ALBUQUERQUE, N.M. (KRQE) – Fed up with feral cats, one Albuquerque woman says despite what the city says, their trap, neuter, release program is not working and now she’s taking them to federal court.
She’s been fighting against this program for years because it turned her property into a feral cat colony. “It’s a gruesome, inhumane, illegal thing to do to any animal,” says Marcy Britton.
The City of Albuquerque has been trapping feral cats for the last seven years. They fix them so they don’t breed and then release them back into neighborhoods where they were trapped. “Cats are not wildlife, our city is not a cat sanctuary,” Britton says.
This week, Marcy Britton filed a property rights lawsuit in federal court calling out the city and Mayor Tim Keller. She claims the TNR program is the reason there is a colony of cats in her neighborhood, near Pennsylvania and Indian School. She believes it poses health and safety risks. “It’s disgusting. I mean you come home from work and there are cats on your porch. They get hit by cars, they get poisoned, this is where I live. My property value has been reduced,” Britton says.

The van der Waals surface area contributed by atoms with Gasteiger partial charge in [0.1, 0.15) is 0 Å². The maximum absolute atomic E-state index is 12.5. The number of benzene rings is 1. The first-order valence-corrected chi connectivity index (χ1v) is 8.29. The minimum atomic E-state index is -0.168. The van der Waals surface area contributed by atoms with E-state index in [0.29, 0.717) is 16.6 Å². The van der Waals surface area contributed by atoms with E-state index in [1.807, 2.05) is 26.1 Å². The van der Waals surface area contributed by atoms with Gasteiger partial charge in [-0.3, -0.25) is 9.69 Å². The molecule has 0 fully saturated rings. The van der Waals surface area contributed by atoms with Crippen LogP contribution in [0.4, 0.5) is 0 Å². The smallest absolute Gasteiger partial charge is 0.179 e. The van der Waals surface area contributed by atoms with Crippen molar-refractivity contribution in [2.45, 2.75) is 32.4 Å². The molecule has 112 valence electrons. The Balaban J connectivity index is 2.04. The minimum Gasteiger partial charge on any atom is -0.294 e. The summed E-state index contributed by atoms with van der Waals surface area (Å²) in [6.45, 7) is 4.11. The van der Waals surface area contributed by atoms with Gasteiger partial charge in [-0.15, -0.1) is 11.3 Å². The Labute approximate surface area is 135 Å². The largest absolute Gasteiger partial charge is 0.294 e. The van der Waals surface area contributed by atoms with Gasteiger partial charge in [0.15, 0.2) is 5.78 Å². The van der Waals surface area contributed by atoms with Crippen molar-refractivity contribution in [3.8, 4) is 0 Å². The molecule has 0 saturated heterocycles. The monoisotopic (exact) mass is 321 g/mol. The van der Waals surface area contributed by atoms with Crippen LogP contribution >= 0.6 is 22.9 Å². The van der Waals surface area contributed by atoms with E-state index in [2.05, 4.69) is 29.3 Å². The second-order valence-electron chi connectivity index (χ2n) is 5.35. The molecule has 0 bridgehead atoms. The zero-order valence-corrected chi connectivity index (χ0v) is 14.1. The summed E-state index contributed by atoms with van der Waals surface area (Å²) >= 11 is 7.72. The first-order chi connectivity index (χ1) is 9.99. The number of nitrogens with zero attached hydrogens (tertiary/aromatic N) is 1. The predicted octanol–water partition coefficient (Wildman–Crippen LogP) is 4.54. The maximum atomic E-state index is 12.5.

However back in September, Animal Welfare told News 13 that the program is working and that they are slowly cutting down the number of stray cats. “We’re no longer going and picking up 30-40 from one area, we’re going around and getting 4, 5, 10, much smaller numbers,” says Albuquerque Animal Welfare’s Adam Ricci.
Britton doesn’t buy that and believes a better solution would be to hold the cats at the shelter for as long as possible. “For as long as they can. If there is no adopter or no owner, then they should be humanely euthanized,” Britton says.
As of September, Animal Welfare picked up 2,100 cats, 1,700 of them were re-released. We reached out to Animal Welfare and the mayor’s office for a response but did not hear back.